Monday, December 23, 2013

Friday, December 20, 2013

The Shape of a Tree

When the last leaf has blown away and the trees are left bare - that's when you can see the true shape of a tree. Each kind of tree has its own shape and pattern of branching. Some have branches that alternate up the trunk, like oaks. Others have branches that come off the trunk in pairs - "opposite" branches. That's what maples do. Some trees have weepy droopy branches, like the willows. And others, like Staghorn sumac, are tipped with fruit clusters that the birds love to eat in the winter.

The shape of the tree is its "skeleton", with the trunk and branches making up its bones. Some of those bones are white, some are dark. Some are smooth, some rough.

Grab your sketchbook or journal and go on a tree skeleton hike. Draw the structures of your neighborhood trees - and maybe do a rubbing of the bark. It's a good way to get to know the trees without their leaves on.

Today is STEM Friday - head over to the STEM Friday blog to see what other people are talking about in science, technology, engineering and math.

Friday, December 13, 2013

Some Things Float ~ Some Things Don't

Things That Float and Things That Don't
by David Adler; illus. by Anna Raff
32 pages; ages 5 - 9
Holiday House, 2013

Last week we were testing how well glitter fell through water, and it got me thinking about all the "bathtub science" my kids used to do. You know: toss an apple into a bathtub full of water and it bobs on the surface. But toss in a quarter and it sinks - which makes anyone sitting in the bathtub wonder: how can a huge ship float if it's made of metal?

It's not just the material of an object - or its size - that determines "floatability". Shape has something to do with it as well, and Adler shows how.

Take a piece of aluminum foil. If you put it on top of water, it will float. It will float even if you crumple it a bit into a loose ball. But if you smoosh it into a tight ball it sinks. So it's not weight that matters - because it's the same amount of foil. It's how much space it takes up - its density. Adler explains density, and demonstrates why even "heavy" clay boats can float. He shows what displacement is all about and offers lots of opportunities for kids - and parents - to ask questions and test household objects. All you need is a bathtub. Or a dish pan or a wading pool or a large mixing bowl...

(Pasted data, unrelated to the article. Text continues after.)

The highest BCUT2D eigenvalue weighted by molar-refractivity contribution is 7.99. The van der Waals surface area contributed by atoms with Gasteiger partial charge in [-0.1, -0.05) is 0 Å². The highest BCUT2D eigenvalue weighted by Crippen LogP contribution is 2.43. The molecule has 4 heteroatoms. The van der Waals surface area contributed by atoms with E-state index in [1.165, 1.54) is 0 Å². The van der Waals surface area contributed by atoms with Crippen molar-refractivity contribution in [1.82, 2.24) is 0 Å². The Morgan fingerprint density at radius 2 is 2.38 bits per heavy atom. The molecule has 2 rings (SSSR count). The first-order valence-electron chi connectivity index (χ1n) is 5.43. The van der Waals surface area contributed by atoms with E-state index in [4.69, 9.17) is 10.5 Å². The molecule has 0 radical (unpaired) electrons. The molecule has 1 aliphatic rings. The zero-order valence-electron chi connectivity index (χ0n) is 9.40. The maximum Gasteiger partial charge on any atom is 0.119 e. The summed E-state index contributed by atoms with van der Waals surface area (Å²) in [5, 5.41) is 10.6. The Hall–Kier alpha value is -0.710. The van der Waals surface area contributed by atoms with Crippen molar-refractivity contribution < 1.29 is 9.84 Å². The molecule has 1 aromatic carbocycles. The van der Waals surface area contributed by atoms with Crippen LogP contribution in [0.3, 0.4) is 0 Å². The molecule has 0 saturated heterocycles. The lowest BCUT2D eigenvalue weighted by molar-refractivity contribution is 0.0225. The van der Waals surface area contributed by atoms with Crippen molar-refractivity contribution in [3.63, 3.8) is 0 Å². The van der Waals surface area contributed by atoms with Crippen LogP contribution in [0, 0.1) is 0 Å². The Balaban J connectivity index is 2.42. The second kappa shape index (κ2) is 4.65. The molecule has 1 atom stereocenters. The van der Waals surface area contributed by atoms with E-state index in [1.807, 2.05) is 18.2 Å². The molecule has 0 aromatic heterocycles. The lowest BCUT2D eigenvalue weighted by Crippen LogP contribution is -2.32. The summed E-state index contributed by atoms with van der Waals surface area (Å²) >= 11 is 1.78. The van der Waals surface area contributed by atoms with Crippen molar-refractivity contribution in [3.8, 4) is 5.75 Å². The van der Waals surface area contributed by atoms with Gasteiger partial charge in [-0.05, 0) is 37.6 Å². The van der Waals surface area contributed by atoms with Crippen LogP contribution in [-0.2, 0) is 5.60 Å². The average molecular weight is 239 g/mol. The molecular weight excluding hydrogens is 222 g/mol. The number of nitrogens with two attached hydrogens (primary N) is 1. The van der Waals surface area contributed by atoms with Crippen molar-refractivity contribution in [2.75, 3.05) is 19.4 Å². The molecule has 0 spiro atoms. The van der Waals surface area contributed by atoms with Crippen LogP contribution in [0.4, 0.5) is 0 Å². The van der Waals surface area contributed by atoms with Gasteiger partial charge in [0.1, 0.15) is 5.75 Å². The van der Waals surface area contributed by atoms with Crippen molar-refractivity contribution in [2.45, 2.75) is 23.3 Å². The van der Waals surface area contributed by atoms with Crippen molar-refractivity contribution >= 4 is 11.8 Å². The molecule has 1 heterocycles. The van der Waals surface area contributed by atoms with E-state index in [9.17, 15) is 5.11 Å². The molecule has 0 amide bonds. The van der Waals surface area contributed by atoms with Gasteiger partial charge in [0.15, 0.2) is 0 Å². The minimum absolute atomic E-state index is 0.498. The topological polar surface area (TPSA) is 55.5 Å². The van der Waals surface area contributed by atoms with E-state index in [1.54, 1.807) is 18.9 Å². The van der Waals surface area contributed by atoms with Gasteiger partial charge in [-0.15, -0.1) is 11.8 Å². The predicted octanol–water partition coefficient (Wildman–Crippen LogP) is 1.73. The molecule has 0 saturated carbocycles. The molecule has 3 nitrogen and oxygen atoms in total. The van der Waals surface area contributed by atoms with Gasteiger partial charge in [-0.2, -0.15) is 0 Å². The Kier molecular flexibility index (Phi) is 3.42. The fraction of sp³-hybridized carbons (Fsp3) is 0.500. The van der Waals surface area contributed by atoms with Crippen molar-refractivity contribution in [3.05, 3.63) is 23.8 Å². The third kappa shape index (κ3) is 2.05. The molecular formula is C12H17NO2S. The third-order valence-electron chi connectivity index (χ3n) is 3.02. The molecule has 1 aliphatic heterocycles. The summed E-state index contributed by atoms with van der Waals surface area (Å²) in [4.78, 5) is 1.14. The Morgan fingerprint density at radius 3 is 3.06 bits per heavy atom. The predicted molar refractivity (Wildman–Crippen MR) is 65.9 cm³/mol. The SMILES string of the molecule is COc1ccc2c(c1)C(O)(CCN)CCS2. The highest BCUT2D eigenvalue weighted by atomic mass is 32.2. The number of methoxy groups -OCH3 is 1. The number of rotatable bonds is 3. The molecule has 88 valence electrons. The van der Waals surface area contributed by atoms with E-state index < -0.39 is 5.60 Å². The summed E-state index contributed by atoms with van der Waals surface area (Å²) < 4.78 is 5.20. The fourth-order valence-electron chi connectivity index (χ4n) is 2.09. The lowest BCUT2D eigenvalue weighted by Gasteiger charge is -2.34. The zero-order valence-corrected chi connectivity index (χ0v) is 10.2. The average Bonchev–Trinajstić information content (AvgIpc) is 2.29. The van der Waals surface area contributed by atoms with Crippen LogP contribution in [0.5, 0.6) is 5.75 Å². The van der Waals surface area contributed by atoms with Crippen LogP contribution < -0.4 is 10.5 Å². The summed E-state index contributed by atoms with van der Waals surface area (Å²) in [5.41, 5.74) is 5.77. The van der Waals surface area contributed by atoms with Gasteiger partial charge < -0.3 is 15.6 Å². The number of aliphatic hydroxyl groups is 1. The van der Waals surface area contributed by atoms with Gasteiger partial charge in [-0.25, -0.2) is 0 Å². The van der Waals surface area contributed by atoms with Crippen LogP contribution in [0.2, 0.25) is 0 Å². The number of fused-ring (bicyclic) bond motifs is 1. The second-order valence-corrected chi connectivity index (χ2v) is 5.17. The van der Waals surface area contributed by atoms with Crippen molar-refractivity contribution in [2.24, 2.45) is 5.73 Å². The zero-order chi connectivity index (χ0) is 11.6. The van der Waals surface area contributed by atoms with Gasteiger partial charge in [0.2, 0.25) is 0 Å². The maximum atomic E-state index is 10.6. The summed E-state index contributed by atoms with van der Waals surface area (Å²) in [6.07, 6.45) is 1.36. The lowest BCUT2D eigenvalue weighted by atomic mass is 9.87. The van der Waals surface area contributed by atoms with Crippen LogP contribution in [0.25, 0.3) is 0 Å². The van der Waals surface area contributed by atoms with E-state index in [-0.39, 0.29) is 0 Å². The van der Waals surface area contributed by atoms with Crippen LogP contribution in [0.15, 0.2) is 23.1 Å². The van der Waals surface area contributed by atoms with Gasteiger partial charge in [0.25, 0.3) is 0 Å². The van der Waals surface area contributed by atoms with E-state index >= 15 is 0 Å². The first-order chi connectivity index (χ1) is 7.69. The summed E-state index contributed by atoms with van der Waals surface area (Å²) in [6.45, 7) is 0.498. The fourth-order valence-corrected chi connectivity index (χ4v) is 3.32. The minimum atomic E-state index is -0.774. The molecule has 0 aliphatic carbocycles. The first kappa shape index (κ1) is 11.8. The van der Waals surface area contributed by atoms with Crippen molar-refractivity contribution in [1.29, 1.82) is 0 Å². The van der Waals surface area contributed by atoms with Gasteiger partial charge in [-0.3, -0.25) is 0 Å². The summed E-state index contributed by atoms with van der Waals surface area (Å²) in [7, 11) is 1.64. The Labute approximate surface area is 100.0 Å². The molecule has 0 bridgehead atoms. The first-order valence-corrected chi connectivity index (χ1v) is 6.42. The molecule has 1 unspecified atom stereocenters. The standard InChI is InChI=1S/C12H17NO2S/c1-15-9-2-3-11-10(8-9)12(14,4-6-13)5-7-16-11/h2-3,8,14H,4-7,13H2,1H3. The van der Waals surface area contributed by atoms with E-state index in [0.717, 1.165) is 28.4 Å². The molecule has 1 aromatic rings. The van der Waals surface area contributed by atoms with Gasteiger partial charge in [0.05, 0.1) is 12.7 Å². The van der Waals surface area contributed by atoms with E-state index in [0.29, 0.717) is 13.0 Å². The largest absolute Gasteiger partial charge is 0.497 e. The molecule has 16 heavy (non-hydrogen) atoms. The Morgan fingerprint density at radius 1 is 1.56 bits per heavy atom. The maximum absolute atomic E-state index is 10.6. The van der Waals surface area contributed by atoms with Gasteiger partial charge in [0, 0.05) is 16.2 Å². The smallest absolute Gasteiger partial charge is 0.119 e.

Today's review is part of the STEM Friday blog. Check out the other science books and resources reviewed this week. Review copy provided by the publisher.

Monday, December 9, 2013

Anyone can Learn some Computer Code...

This week - December 9 through 13 - is Computer Science Education Week. It's also a great week to celebrate Grace Hopper, an American pioneer in computer science.

What better way to celebrate than to learn how to write computer code? If you've never written any code before, don't worry. The folks at the Hour of Code site have some videos and puzzles to get you started. All you've got to do is click on the GO button in the "write your first computer program" button.

And it's FUN! There are puzzles with angry birds and zombies ...and lots of opportunities to run into walls or flesh-eating plants. These are great puzzles to get your brain thinking about logic (if ___, then ___) and spatial orientation (how many spaces/ turn right or left?)

Go. Have fun. Play with computer code for an hour... even if you think you'll never use it again.

Friday, December 6, 2013

Snow Globe Science

photo by Sophia at Mamasaymamaso
I've got a snow globe that I love - and a magic wand full of glitter and tiny stars and moons. And one of the questions that I've been mulling over is: how do they get that glittery stuff to float so gently (instead of fall down fast)?

So I thought it might be fun to explore how things fall in liquid by experimenting with glitter globes - simple globes you can make at your dining room table.

What you need:
  • a small glass jar with a tight lid (large baby food jar works well)
  • 1 or more skinny jars for liquid testing (like spice jars)
  • water
  • mineral oil
  • glycerin
  • glitter (different kinds if you can find them)
  • small plastic figures (old holiday ornaments work well)
  • hot glue gun
  • toothpick & dish soap
  • pipe thread tape (to help seal jar lid if it leaks)
  • measuring spoons
  • optional: stopwatch for timing how fast glitter falls

How fast does glitter fall through different liquids?  
Fill your liquid-testing jar with water fill a  1/2 teaspoon with glitter. Before you add glitter to the water, dip a toothpick into some dish soap and touch it to the surface of the water. This will break the surface tension so the glitter won't glom all together on top. Then add the glitter and start timing.
Do the same thing with a testing jar filled with mineral oil.
Then try different mixes of water and mineral oil.
Try adding small amounts of glycerin (1/4 teaspoon at a time) to see whether that changes how fast your glitter falls.

Do some kinds of glitter fall faster than others?
Test different kinds of glitter with water to see how fast they fall. Use the same amount (1/2 teaspoon) for each type of glitter. Remember to use a toothpick dipped in dish soap to break the surface tension before you add the glitter.

Make a snow globe!
Glue a figure onto the lid of your baby food jar. When it's dry, add the liquid mix you like best, then add your glitter (remember the toothpick/dish soap trick). Put some pipe thread tape around the inside of the jar lid and screw it on. Now shake and enjoy.

 Today is STEM Friday - head over to the STEM Friday blog to see what other people are talking about in science.